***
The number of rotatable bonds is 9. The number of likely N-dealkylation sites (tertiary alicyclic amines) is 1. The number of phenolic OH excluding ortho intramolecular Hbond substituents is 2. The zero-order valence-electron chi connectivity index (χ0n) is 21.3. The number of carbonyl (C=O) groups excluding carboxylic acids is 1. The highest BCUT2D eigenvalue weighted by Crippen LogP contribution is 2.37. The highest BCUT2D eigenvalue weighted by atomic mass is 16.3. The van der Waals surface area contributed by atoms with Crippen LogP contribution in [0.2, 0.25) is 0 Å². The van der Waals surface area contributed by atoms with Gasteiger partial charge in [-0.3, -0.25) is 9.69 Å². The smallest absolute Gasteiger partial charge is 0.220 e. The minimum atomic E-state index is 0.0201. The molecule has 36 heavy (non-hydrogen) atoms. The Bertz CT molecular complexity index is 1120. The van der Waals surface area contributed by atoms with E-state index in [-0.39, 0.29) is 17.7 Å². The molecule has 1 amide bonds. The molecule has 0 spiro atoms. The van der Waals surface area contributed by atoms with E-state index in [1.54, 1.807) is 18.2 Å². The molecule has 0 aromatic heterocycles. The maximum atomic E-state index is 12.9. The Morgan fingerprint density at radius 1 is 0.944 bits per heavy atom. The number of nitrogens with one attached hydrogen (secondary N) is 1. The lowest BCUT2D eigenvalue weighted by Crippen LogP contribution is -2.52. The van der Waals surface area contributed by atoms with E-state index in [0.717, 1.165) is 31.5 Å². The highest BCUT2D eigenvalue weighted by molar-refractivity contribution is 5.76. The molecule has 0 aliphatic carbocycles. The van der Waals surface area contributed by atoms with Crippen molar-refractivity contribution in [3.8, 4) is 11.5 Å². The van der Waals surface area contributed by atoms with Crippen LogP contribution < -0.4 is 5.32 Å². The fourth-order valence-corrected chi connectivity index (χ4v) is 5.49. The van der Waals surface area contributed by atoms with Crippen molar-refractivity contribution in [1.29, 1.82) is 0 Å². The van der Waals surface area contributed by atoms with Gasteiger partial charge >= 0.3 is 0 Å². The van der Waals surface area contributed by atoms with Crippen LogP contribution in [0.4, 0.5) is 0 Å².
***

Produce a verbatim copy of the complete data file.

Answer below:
The number of rotatable bonds is 9. The number of likely N-dealkylation sites (tertiary alicyclic amines) is 1. The number of phenolic OH excluding ortho intramolecular Hbond substituents is 2. The zero-order valence-electron chi connectivity index (χ0n) is 21.3. The number of carbonyl (C=O) groups excluding carboxylic acids is 1. The highest BCUT2D eigenvalue weighted by Crippen LogP contribution is 2.37. The highest BCUT2D eigenvalue weighted by atomic mass is 16.3. The van der Waals surface area contributed by atoms with Crippen LogP contribution in [0.2, 0.25) is 0 Å². The van der Waals surface area contributed by atoms with Gasteiger partial charge in [-0.3, -0.25) is 9.69 Å². The smallest absolute Gasteiger partial charge is 0.220 e. The minimum atomic E-state index is 0.0201. The molecule has 36 heavy (non-hydrogen) atoms. The Bertz CT molecular complexity index is 1120. The van der Waals surface area contributed by atoms with E-state index in [-0.39, 0.29) is 17.7 Å². The molecule has 1 amide bonds. The molecule has 0 spiro atoms. The van der Waals surface area contributed by atoms with E-state index in [1.54, 1.807) is 18.2 Å². The molecule has 0 aromatic heterocycles. The maximum atomic E-state index is 12.9. The Morgan fingerprint density at radius 1 is 0.944 bits per heavy atom. The number of nitrogens with one attached hydrogen (secondary N) is 1. The lowest BCUT2D eigenvalue weighted by Crippen LogP contribution is -2.52. The van der Waals surface area contributed by atoms with E-state index in [0.717, 1.165) is 31.5 Å². The highest BCUT2D eigenvalue weighted by molar-refractivity contribution is 5.76. The molecule has 0 aliphatic carbocycles. The van der Waals surface area contributed by atoms with Crippen molar-refractivity contribution in [3.8, 4) is 11.5 Å². The van der Waals surface area contributed by atoms with Crippen LogP contribution < -0.4 is 5.32 Å². The fourth-order valence-corrected chi connectivity index (χ4v) is 5.49. The van der Waals surface area contributed by atoms with Crippen molar-refractivity contribution in [1.29, 1.82) is 0 Å². The van der Waals surface area contributed by atoms with Gasteiger partial charge >= 0.3 is 0 Å². The van der Waals surface area contributed by atoms with Crippen LogP contribution in [0.4, 0.5) is 0 Å².